Your only thermal break between your hydronic heating and your existing concrete slab is 1/2" OSB, routed down to 1/4" under the lines? You're going to lose a lot of energy heating the slab/ground if there isn't some better insulating layer, like foam boards. From what I've read, the usual approach is: existing slab, foam for insulation/vapor barrier, subfloor with radiant tubing paths, finish floor.
Nov
23
comment Can I use 3/4" gravel to grade land away from my basement wall?
You could use the gravel to hold a sheet of plastic in place that would guide water away.
Aug
28
comment Do I need a breaker in main pannel for sub pannel?
(I ask because my house has basically that setup - but with a 100A main panel and a subpanel with 5 branch circuits. I think the only way to shut off power to the subpanel is to hit the main 100A breaker, so I assume it's connected this way.)
Aug
28
comment Do I need a breaker in main pannel for sub pannel?
Does the subpanel need a dedicated breaker just for supplying it, or can it simply connected to the output of the main breaker in the 200amp panel? Seems like as long as the feeder wire to the subpanel is sized for 200amp service this would be OK as long as there's an acceptable way to join that to the main breaker's output.
Aug
15
comment Foam insulation in interior walls
What are you trying to do? There's no reason you couldn't have some air space in your walls. You want to avoid creating a layer that has vapor barriers on both sides (thus no way to dry) but that applies whether the layer contains only air or contains air-permeable insulation such as fiberglass or rock wool.
Aug
13
comment How to fix this bathroom light?
My house has the retaining spring type, and it took me forever to figure out you just pull down the whole fixture. Once you try it it's pretty easy to handle though.
Aug
13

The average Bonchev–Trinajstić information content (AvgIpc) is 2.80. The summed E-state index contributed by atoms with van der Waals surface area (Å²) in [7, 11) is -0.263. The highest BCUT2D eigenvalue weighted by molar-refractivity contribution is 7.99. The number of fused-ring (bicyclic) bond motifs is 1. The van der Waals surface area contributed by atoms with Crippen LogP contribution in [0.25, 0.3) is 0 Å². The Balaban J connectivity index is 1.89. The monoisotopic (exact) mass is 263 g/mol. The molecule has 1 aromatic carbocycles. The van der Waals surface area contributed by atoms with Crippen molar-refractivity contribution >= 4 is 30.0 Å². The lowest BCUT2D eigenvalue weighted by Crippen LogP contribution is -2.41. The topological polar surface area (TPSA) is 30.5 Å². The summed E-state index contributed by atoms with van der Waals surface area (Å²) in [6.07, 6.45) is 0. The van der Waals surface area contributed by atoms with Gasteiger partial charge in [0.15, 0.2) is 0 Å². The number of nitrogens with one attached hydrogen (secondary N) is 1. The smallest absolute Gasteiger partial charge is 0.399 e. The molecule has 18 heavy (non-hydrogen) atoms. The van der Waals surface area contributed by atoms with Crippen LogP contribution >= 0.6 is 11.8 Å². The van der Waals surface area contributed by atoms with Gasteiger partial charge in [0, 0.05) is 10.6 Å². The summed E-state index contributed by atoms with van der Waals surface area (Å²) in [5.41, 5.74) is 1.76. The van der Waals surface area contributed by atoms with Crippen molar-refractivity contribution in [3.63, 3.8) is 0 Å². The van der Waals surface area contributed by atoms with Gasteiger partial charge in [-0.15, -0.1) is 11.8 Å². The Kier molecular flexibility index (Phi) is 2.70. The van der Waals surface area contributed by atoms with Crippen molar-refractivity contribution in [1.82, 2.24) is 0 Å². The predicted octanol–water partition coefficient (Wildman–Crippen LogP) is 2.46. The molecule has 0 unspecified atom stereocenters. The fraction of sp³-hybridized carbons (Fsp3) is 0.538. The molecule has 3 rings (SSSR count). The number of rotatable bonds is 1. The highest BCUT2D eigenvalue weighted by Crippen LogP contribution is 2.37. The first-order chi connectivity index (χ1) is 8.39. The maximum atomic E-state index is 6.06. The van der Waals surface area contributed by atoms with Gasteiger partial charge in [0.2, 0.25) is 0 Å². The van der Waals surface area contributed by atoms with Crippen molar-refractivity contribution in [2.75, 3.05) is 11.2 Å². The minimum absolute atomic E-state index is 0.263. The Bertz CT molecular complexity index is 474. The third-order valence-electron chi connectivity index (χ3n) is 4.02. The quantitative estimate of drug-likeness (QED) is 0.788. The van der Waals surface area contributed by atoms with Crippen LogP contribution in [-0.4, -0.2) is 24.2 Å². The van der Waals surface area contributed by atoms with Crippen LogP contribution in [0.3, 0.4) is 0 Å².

comment Outdoor lighting: use 12V transformer or 220 V mains? And use RCD or not?
A GFI/RCD is a good idea. I don't think it'll matter a whole lot because the situation it limits -- hot reaching ground through paths other than the circuit's neutral wire -- is unlikely to transpire in an environment like a field. (The field is a poor conductor of electricity.) But that could vary with weather conditions, and GFIs are a good safety precaution for outdoor uses of any kind.
Aug
13
comment Should I add a return or another supply to a large room with only one supply?
If it's really not insulated, air sealing and insulating the ceiling of the garage is probably the lowest-long-term-cost way to fix this problem. Heat from your un-conditioned garage is rising into that room. After insulation, it might still need more supply or other changes, but that's a great place to start.
Aug
13
comment Outdoor lighting: use 12V transformer or 220 V mains? And use RCD or not?
By the way, the reason we have a separate ground wire (usually green or bare), rather than simply wiring all our metal surfaces to the designated neutral wire, is because of human error. It would be easy to mix up hot & neutral in one e.g. light fixture and bond its exterior to hot, while bonding others to neutral, and have no visible sign of danger. By ensuring we bond everything to an obvious designated ground wire, a mixup of hot/neutral would short to the ground immediately.
Aug
13
comment Outdoor lighting: use 12V transformer or 220 V mains? And use RCD or not?
So when you say: "If moisture gets into the light fixture, and the circuit is grounded, won't that blow the fuse quicker than un-grounded?" In your case, I don't think so. The light fixture has a neutral and a hot wire in it. Adding a ground as you've laid it out simply offers you another way to connect to neutral.